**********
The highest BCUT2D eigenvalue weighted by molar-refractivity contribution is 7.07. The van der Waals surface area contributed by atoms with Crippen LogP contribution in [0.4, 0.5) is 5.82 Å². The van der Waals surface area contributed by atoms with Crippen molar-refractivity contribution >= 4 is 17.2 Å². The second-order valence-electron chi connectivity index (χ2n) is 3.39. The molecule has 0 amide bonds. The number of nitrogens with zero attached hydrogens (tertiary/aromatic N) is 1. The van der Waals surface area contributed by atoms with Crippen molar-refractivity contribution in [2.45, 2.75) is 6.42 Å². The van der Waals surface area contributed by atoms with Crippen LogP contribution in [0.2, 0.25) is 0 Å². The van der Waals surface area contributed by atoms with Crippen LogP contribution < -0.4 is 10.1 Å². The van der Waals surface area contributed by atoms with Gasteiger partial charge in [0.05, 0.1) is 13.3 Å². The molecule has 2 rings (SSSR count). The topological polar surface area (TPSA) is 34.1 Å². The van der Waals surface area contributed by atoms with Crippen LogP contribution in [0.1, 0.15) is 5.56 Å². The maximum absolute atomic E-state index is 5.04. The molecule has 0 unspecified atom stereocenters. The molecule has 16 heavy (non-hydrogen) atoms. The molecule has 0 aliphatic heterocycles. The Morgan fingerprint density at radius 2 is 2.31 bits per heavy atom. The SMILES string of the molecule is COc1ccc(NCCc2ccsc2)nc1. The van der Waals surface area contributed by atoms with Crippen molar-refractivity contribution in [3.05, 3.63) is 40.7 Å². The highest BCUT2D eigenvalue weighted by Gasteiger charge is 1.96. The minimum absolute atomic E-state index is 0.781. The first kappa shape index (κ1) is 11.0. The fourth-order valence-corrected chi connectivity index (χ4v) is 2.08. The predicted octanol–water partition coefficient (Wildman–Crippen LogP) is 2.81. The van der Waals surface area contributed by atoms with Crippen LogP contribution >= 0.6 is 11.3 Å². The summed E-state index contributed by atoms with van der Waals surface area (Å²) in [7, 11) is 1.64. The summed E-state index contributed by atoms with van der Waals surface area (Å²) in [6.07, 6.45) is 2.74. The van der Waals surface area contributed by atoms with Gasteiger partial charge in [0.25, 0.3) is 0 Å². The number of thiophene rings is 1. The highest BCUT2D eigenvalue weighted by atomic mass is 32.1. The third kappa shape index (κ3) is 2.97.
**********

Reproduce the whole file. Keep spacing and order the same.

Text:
The highest BCUT2D eigenvalue weighted by molar-refractivity contribution is 7.07. The van der Waals surface area contributed by atoms with Crippen LogP contribution in [0.4, 0.5) is 5.82 Å². The van der Waals surface area contributed by atoms with Crippen molar-refractivity contribution >= 4 is 17.2 Å². The second-order valence-electron chi connectivity index (χ2n) is 3.39. The molecule has 0 amide bonds. The number of nitrogens with zero attached hydrogens (tertiary/aromatic N) is 1. The van der Waals surface area contributed by atoms with Crippen molar-refractivity contribution in [2.45, 2.75) is 6.42 Å². The van der Waals surface area contributed by atoms with Crippen LogP contribution in [0.2, 0.25) is 0 Å². The van der Waals surface area contributed by atoms with Crippen LogP contribution < -0.4 is 10.1 Å². The van der Waals surface area contributed by atoms with Gasteiger partial charge in [0.05, 0.1) is 13.3 Å². The molecule has 2 rings (SSSR count). The topological polar surface area (TPSA) is 34.1 Å². The van der Waals surface area contributed by atoms with Crippen LogP contribution in [0.1, 0.15) is 5.56 Å². The maximum absolute atomic E-state index is 5.04. The molecule has 0 unspecified atom stereocenters. The molecule has 16 heavy (non-hydrogen) atoms. The molecule has 0 aliphatic heterocycles. The Morgan fingerprint density at radius 2 is 2.31 bits per heavy atom. The SMILES string of the molecule is COc1ccc(NCCc2ccsc2)nc1. The van der Waals surface area contributed by atoms with Crippen molar-refractivity contribution in [3.05, 3.63) is 40.7 Å². The highest BCUT2D eigenvalue weighted by Gasteiger charge is 1.96. The minimum absolute atomic E-state index is 0.781. The first kappa shape index (κ1) is 11.0. The fourth-order valence-corrected chi connectivity index (χ4v) is 2.08. The predicted octanol–water partition coefficient (Wildman–Crippen LogP) is 2.81. The van der Waals surface area contributed by atoms with Crippen LogP contribution >= 0.6 is 11.3 Å². The summed E-state index contributed by atoms with van der Waals surface area (Å²) in [7, 11) is 1.64. The summed E-state index contributed by atoms with van der Waals surface area (Å²) in [6.07, 6.45) is 2.74. The van der Waals surface area contributed by atoms with Gasteiger partial charge in [0.25, 0.3) is 0 Å². The number of thiophene rings is 1. The highest BCUT2D eigenvalue weighted by atomic mass is 32.1. The third kappa shape index (κ3) is 2.97.